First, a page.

USDA photo by Bob Nichols
According to Phil Hogan, the European commissioner of the Republic of Ireland, Northern Ireland or the United Kingdom remaining in the Single Market or customs union would solve the issue on the Irish border in Brexit discussion.
Talking to reporters, Hogan has warned that the country would “continue to play tough to the end” in the nation’s threats to veto discussion on trade unless there are guarantees regarding the border.
On Friday, Donald Tusk, the European Council president, warned that Prime Minister Theresa May had only ten days to demonstrate progress on the Irish border and regarding other matters before negotiations over a future trading relationship can start.
The Prime Minister has signalled that there would be no membership to either the Single Market or the customs union.
Arlene Foster, the DUP leader whose party is propping up the minority government of Theresa May, has said that Northern Ireland would not a adopt a different regulation to that of the United Kingdom.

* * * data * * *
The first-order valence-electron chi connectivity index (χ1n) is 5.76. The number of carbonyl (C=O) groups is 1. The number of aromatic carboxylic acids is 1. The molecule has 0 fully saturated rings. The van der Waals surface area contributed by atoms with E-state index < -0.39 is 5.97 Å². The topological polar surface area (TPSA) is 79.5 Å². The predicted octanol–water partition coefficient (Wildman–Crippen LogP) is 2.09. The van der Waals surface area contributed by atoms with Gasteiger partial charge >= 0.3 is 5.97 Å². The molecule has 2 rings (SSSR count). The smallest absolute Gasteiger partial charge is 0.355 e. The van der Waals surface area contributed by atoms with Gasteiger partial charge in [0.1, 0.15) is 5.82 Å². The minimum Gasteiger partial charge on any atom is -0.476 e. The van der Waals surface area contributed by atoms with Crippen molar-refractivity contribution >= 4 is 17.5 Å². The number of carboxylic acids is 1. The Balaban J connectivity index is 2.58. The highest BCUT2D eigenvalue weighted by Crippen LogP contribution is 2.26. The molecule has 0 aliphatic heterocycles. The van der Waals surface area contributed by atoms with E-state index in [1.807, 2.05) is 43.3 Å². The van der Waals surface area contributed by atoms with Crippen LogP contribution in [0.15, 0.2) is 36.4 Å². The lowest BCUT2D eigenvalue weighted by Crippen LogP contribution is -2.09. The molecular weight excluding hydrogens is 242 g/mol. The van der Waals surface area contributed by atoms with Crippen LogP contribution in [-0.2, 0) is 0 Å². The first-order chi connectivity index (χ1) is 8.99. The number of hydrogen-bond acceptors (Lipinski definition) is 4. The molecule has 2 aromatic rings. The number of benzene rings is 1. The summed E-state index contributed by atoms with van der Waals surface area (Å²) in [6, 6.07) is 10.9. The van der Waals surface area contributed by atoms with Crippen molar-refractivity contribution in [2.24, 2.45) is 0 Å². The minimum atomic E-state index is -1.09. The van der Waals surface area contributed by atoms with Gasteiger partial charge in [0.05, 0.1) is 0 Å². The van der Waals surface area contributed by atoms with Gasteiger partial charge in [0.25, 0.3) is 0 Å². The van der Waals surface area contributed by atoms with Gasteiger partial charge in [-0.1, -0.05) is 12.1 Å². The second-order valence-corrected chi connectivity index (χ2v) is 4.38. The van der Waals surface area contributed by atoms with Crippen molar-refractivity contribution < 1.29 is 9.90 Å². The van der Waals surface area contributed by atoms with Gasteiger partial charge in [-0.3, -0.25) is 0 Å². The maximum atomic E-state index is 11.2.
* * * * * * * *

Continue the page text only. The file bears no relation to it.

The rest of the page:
Hogan warned that a free trade agreement (FTA) would not be as good as that of the Single Market.
Hogan said: “I continue to be amazed at the blind faith that some in London place in theoretical future free trade agreements.
“First, the best possible FTA with the EU will fall far short of being in the single market. This fact is simply not understood in the UK. Most real costs to cross-border business today are not tariffs – they are about standards, about customs procedures, about red tape. These are solved in the Single Market, but not in an FTA.”